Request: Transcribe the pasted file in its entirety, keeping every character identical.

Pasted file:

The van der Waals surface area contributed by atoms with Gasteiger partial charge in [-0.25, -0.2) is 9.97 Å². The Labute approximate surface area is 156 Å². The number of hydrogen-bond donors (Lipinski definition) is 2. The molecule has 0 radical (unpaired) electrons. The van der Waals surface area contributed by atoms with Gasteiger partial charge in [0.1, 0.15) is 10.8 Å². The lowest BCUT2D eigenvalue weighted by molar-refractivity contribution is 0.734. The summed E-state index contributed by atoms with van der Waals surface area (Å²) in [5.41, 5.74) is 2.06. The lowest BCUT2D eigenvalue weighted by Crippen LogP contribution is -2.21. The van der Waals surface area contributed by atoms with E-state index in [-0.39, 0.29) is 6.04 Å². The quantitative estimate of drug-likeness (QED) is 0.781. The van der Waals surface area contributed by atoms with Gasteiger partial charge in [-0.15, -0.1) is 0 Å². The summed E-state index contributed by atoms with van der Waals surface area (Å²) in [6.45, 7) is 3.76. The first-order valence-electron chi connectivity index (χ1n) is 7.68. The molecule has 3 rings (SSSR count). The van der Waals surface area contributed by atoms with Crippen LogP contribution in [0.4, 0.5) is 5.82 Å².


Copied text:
The van der Waals surface area contributed by atoms with Gasteiger partial charge in [-0.25, -0.2) is 9.97 Å². The Labute approximate surface area is 156 Å². The number of hydrogen-bond donors (Lipinski definition) is 2. The molecule has 0 radical (unpaired) electrons. The van der Waals surface area contributed by atoms with Gasteiger partial charge in [0.1, 0.15) is 10.8 Å². The lowest BCUT2D eigenvalue weighted by molar-refractivity contribution is 0.734. The summed E-state index contributed by atoms with van der Waals surface area (Å²) in [5.41, 5.74) is 2.06. The lowest BCUT2D eigenvalue weighted by Crippen LogP contribution is -2.21. The van der Waals surface area contributed by atoms with E-state index in [-0.39, 0.29) is 6.04 Å². The quantitative estimate of drug-likeness (QED) is 0.781. The van der Waals surface area contributed by atoms with Gasteiger partial charge in [-0.15, -0.1) is 0 Å². The summed E-state index contributed by atoms with van der Waals surface area (Å²) in [6.45, 7) is 3.76. The first-order valence-electron chi connectivity index (χ1n) is 7.68. The molecule has 3 rings (SSSR count). The van der Waals surface area contributed by atoms with Crippen LogP contribution in [0.4, 0.5) is 5.82 Å².